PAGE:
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What are FODMAPs?

Put simply, FODMAPs are a collection of short-chain carbohydrates (sugars) that aren’t absorbed properly in the gut, which can trigger symptoms in people with IBS. FODMAPs are found naturally in many foods and food additives. 


Process through which gut bacteria ferment undigested carbohydrate to produce gases.


Fructans & GOS - found in foods such as wheat, rye, onions, garlic and legumes/pulses.


Lactose - found in dairy products like milk, soft cheeses and yogurts.


Fructose - found in honey, apples, high fructose corn syrups, etc.



Sorbitol & Mannitol - Found in some fruit and vegetables and used as artificial sweeteners.


A diet that improves IBS symptoms

Since the introduction of Monash University’s Low FODMAP DietTM, sufferers of IBS finally have a proven way to improve digestive comfort and all-around health.

How does the Low FODMAP Diet work?

Developed by Monash University researchers, the Low FODMAP DietTM limits foods that have been shown to aggravate the gut and cause Irritable Bowel Syndrome (IBS) symptoms like intestinal bloating, gas and pain. These foods are high in a group of sugars called FODMAPs.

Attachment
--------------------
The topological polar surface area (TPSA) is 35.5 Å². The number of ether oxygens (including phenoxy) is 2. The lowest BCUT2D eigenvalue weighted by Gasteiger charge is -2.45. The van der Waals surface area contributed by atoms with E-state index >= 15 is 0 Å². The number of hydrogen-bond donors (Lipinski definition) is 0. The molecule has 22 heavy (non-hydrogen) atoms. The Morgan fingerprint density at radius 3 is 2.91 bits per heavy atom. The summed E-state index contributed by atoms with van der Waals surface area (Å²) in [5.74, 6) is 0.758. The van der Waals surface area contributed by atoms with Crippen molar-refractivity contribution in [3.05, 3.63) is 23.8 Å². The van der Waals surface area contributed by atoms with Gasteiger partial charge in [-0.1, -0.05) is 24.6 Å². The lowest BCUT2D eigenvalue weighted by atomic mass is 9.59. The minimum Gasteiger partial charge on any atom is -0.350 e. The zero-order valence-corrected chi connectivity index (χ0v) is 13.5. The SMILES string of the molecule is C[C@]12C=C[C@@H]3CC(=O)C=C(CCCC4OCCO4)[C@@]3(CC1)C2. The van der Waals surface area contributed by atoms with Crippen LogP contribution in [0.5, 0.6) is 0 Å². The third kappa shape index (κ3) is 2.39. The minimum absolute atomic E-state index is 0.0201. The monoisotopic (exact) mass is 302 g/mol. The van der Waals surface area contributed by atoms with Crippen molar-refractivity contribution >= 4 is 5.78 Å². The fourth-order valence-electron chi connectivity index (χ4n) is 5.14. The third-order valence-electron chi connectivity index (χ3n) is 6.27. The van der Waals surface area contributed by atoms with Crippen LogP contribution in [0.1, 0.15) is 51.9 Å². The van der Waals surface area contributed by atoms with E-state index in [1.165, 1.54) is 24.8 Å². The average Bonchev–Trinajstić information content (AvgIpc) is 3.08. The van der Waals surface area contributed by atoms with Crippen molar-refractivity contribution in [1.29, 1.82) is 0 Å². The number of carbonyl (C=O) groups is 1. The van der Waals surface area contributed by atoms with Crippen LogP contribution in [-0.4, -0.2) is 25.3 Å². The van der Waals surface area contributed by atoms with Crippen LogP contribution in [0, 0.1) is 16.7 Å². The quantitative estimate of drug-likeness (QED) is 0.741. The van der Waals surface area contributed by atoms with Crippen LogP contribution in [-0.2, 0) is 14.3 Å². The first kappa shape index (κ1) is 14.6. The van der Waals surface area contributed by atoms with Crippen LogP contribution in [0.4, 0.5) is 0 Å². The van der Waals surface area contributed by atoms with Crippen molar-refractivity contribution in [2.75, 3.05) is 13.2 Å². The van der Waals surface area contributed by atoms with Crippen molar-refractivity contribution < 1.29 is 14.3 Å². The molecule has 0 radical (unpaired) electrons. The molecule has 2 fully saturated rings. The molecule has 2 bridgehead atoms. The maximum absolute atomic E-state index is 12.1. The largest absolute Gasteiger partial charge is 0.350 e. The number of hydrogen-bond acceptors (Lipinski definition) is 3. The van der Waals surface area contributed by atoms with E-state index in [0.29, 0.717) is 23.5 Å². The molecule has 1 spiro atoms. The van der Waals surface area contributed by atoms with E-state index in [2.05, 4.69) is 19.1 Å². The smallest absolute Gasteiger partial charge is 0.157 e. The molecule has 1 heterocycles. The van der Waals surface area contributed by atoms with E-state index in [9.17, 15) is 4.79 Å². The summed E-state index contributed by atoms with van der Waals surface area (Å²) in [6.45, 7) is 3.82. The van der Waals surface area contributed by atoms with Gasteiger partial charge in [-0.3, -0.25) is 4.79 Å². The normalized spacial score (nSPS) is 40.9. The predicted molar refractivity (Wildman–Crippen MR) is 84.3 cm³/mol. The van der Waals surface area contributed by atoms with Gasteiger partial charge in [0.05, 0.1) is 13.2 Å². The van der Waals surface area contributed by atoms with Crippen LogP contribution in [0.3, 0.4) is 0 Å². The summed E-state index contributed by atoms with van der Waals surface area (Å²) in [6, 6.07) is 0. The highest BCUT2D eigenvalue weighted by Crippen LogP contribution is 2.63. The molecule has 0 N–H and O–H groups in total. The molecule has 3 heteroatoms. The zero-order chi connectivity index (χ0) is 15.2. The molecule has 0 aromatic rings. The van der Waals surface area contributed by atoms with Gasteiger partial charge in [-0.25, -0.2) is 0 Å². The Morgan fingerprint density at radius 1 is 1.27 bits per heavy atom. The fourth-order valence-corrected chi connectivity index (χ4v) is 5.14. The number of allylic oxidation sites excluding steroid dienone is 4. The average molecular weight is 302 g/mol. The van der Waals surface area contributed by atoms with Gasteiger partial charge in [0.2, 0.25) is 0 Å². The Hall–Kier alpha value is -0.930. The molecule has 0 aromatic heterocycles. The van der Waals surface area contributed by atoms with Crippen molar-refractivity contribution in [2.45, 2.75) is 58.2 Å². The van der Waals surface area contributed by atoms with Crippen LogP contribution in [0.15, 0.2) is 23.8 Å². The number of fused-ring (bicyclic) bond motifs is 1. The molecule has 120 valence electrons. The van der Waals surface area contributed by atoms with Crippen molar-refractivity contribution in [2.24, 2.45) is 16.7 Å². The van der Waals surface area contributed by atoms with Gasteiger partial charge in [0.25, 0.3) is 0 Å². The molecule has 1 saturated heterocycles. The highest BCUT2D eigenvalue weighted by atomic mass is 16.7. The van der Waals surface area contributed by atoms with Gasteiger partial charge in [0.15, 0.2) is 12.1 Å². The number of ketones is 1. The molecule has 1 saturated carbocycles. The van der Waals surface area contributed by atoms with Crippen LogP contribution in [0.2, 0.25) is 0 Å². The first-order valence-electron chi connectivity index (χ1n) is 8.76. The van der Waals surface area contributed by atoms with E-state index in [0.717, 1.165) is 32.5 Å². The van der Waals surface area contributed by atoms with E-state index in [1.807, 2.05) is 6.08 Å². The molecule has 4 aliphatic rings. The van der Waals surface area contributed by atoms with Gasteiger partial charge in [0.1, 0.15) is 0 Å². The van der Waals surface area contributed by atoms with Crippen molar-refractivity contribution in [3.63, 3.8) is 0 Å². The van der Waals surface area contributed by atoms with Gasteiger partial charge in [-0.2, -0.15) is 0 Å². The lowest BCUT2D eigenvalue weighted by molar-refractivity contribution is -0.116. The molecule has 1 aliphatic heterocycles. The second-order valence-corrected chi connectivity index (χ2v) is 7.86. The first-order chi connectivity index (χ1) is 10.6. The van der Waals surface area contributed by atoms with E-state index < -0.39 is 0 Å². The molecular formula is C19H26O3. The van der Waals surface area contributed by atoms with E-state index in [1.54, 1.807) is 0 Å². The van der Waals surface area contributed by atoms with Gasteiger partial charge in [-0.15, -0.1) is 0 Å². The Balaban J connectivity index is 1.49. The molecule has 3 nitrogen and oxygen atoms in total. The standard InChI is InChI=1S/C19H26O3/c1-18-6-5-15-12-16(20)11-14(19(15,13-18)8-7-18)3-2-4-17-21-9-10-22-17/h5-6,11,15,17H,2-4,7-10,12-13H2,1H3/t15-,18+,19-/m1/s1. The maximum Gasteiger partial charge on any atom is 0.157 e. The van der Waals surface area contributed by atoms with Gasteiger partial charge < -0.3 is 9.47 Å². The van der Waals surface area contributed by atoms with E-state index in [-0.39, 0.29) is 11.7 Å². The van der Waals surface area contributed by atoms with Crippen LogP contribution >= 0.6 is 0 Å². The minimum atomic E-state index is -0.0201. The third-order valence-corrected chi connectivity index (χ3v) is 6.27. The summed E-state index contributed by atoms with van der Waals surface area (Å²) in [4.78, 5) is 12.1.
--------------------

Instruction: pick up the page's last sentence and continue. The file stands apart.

The Monash University Low FODMAP DietTM is best followed under the supervision of a qualified dietitian or healthcare professional who is experienced in this specialised area. The diet begins with a 2-6 week period of high restriction and then transitions to a more relaxed diet where certain foods are gradually re-introduced. Despite including the word “diet”, a low FODMAP approach to eating is not intended as a weight loss plan.

Online training for healthcare professionals

Interested in becoming a low FODMAP expert and helping IBS sufferers more effectively? If you’re a healthcare professional, undertake training developed by the experts at Monash University – one of the world’s top universities, not to mention the institution that originated FODMAP research.

Monash University’s online training program will equip you to deliver the Low FODMAP Diet in clinical practice  optimizing treatment response for your patients.